Other banks are likely to follow similar processes in selecting insolvency professionals, as the public sector is generally processdriven, regulatory officials say.

According to the Insolvency and Bankruptcy Board of India (IBBI) website, there were some 977 registered insolvency professionals in the inaugural limited period criteria and another 350 in the regular category, which requires passing the national insolvency examination. Lawyers, chartered accountants, and company secretaries form a majority. However, not all of them might be able to handle the large mandates. Given the large accounts it handles, the SBI has set stiff eligibility criteria for the applicants. It wants people with experience in debt restructuring, who are also experts in company law, etc. The application window closes early next week. Since the big accounts bring with them a lot of complexities, individual professionals might not be able to handle the entire task, Vijay said.

Several top lawyers such as Shardul Shroff and Pallavi Shroff of Shardul Amarchand Mangaldas, Alok Dhir of Dhir & Dhir, Bahram Vakil and Dushyant Dave are among the registered insolvency professionals. These would have established infrastructure and people to support their functions.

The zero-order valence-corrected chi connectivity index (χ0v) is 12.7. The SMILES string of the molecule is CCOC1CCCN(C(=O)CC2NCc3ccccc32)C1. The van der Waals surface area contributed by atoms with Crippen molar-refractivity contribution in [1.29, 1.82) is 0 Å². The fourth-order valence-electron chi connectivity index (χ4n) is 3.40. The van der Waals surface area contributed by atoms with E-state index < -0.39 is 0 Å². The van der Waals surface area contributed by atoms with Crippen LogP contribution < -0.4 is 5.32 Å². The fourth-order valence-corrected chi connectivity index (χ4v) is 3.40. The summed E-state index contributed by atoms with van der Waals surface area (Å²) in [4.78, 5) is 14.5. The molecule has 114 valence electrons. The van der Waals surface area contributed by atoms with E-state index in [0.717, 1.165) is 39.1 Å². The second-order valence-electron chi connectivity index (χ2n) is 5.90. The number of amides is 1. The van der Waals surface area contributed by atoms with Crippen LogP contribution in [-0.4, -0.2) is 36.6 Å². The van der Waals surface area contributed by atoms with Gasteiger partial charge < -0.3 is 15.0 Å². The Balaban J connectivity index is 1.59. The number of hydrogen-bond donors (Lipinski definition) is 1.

Also, the insolvency law provides for Insolvency Professional Entities (IPEs), which are corporate structures where two or more professionals can come together as partners or directors. However, there are only seven such registered IPEs as of today, according to the IBBI website. These are IRR Insolvency Professionals, a firm floated by Delhi-based lawyer Alok Dhir, AAA Insolvency Professionals, Witworth Insolvency Professionals, Gyan Shree Insolvency Professionals, A2Z Insolvency Services, Turnaround Insolvency and Nangia Insolvency Professionals.

Sandeep Gupta of Witworth, which is already handling a few mandates, feels while the opportunity is big, capacity and capabilities also need to be built up. “It is the beyond the means of an individual to handle a book size of several thousand crores. A company of such a size would have numerous non-financial creditors as well. These need to be handled in a given time frame. The resolution professional would need adequate support in terms of people and infrastructure,” he said.

For instance, Gupta said, he might hire a few freelance chief financial officers to manage one of the big accounts. Considering all this, calculating fee on a percentage basis could be misleading. It should be calculated, based on time and effort put in by the insolvency professional, he argued.

The SBI advertisement asks applicants to provide “tentative fees proposed to be charged” for various roles such as interim resolution professional, resolution professional on behalf of the committee of creditors or for being appointed as an insolvency professional to represent the bank in the committee of creditors. The bank also wanted to know whether the applicant would be “willing to abide by the fees decided by the bank.”